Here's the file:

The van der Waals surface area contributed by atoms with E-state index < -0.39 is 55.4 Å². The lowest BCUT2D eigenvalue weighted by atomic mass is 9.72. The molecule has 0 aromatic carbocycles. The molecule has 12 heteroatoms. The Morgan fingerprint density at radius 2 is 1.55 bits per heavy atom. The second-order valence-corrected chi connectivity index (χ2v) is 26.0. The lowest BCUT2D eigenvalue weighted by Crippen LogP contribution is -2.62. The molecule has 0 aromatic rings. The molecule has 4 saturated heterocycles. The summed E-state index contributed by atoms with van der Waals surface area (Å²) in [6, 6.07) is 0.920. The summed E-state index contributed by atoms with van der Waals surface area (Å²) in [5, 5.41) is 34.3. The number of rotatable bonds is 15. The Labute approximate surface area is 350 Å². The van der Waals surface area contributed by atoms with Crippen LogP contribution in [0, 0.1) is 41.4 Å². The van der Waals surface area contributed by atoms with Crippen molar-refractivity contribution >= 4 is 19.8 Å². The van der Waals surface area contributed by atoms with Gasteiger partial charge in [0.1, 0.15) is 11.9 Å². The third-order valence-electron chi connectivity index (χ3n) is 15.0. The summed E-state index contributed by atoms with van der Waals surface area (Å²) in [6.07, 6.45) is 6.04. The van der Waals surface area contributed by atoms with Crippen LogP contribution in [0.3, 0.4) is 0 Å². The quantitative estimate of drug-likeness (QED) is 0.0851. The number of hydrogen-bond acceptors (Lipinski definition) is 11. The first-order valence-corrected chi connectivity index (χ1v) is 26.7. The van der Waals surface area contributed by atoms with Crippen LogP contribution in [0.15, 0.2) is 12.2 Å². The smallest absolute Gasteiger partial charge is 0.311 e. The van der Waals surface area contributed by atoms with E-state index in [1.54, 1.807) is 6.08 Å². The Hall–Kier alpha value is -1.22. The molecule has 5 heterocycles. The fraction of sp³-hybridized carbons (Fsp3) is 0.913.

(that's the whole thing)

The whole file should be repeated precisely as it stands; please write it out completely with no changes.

The van der Waals surface area contributed by atoms with E-state index < -0.39 is 55.4 Å². The lowest BCUT2D eigenvalue weighted by atomic mass is 9.72. The molecule has 0 aromatic carbocycles. The molecule has 12 heteroatoms. The Morgan fingerprint density at radius 2 is 1.55 bits per heavy atom. The second-order valence-corrected chi connectivity index (χ2v) is 26.0. The lowest BCUT2D eigenvalue weighted by Crippen LogP contribution is -2.62. The molecule has 0 aromatic rings. The molecule has 4 saturated heterocycles. The summed E-state index contributed by atoms with van der Waals surface area (Å²) in [6, 6.07) is 0.920. The summed E-state index contributed by atoms with van der Waals surface area (Å²) in [5, 5.41) is 34.3. The number of rotatable bonds is 15. The Labute approximate surface area is 350 Å². The van der Waals surface area contributed by atoms with Crippen LogP contribution in [0, 0.1) is 41.4 Å². The van der Waals surface area contributed by atoms with Crippen molar-refractivity contribution >= 4 is 19.8 Å². The van der Waals surface area contributed by atoms with Gasteiger partial charge in [0.1, 0.15) is 11.9 Å². The third-order valence-electron chi connectivity index (χ3n) is 15.0. The summed E-state index contributed by atoms with van der Waals surface area (Å²) in [6.07, 6.45) is 6.04. The van der Waals surface area contributed by atoms with Crippen LogP contribution in [0.3, 0.4) is 0 Å². The quantitative estimate of drug-likeness (QED) is 0.0851. The number of hydrogen-bond acceptors (Lipinski definition) is 11. The first-order valence-corrected chi connectivity index (χ1v) is 26.7. The van der Waals surface area contributed by atoms with Crippen LogP contribution in [0.15, 0.2) is 12.2 Å². The smallest absolute Gasteiger partial charge is 0.311 e. The van der Waals surface area contributed by atoms with E-state index in [1.54, 1.807) is 6.08 Å². The Hall–Kier alpha value is -1.22. The molecule has 5 heterocycles. The fraction of sp³-hybridized carbons (Fsp3) is 0.913.